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Meet Chelsea’s ‘Material Girls,’ local crafting divas

"Material Girls" crafters from Chelsea First United Methodist Church.

Bet you didn’t know that Chelsea has its own version of the “Material Girls.”

This group of 25 ladies meet once a month for about 2 and ½ hours at the Chelsea First United Methodist Church to create crafts from all kinds of materials, most of them donated or bought locally.

The Material Girls were formed by Barbara Brown, who along with Sherri Plank and Janet Alford, came up with the idea to make new items from ‘upcycled’ materials that were handcrafted and locally made.

The group began meeting in February and since March have made more than 1,600 items that will be on sale at the 3rd Annual Children’s Christmas Bazaar on Saturday that’s part of Hometown Holiday.

Brown said the group made about 75 different types of items for the bazaar.

In addition, they made 400 additional items that will go to the Jackson Interfaith Shelter.

The group is comprised of Carol Benedict, Muriel Boyd, Carol Brock, Alberta Colbry, Dorothy Craft, Sue Craig, Shar Eisenbeiser, Lois Emmert, Christine Forsch, Chris Frayer, Donna Fuller, Lois Gibson, Sharon Hodgson, Melanie Hopp, Joan Kelley, Neta Mills, Lexa O’Brien, Bernice Packard, Pauline Porath, Diana Ramsay, Sandy Schmunk, Charma Shoemaker, Jean Storey, Phyllis Tillman, Susie Wescott, and Anne Zuehlke, in addition to the three founding members.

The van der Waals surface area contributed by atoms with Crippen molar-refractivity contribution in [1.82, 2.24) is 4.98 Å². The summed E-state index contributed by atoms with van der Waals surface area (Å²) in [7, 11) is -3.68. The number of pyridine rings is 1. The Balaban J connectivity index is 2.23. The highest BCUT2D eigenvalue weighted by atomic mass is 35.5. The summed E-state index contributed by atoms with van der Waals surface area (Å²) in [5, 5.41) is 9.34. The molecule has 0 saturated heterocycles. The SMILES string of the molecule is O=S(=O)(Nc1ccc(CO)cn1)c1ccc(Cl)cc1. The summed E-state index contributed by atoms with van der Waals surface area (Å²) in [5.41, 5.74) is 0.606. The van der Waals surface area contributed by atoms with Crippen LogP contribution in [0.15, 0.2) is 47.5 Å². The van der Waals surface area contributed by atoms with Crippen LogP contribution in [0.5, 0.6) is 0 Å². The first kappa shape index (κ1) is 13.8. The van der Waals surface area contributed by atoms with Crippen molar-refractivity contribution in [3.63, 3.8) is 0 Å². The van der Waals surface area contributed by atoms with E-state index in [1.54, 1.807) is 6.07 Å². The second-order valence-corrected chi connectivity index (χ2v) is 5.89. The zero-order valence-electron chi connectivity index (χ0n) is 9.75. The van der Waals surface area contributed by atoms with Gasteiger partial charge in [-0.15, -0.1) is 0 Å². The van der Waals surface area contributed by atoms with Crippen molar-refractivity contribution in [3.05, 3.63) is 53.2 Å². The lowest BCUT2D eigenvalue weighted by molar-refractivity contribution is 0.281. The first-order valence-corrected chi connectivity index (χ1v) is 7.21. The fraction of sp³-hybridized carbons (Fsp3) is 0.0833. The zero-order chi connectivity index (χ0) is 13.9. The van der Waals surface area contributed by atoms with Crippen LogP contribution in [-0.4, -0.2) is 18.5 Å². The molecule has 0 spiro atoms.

Brown says the founders thought it would be fun to form a group who would make all kinds of items that could be purchased for $1-$5 by local children during the annual bazaar.

“Our goals were to use ‘upcycled materials’, the items would be hand crafted and American/locally made,” she said.

Putting price tags on items.

The group created marshmallow shooters from PVC pipe that look like a duck. There are bags with ping pong balls and bean bags with juggling instructions.

They purchased 3,000 wool beads from Nepal and made bracelets, necklaces and key chains from the colorful round beads. They bought paracord and made bracelets in maize and blue and green and white as well as other colors.

From donated rulers, the Material Girls made key holders, and they bought white aprons and painted different designs on them.

Felted wool purses and pins, fabric-lined baskets and colorful magnets, post cards, stained glass ornaments, and magnets — all that will purchased by youngsters for $5 or less.

Although this year’s projects are complete, the Material Girls welcome new members who do not have to be members of the church.

Allison Vanderspool, chairman of the holiday bazaar said, “Our goal is to break even and provide the shopping experience to Pre-K to 5th graders and their shopping buddies,” she said.

There will also be “scholarship shopping experiences” for children served by Faith in Action this year as well.

The first year of the bazaar, Vanderspool said there were 60 shoppers, in this, its third year, there will be 180 shoppers and a wait list of another 15 children, who will also be served if additional community youth step up and volunteer to be their shopping buddies.

Arranging items before the Children's Christmas Bazaar.

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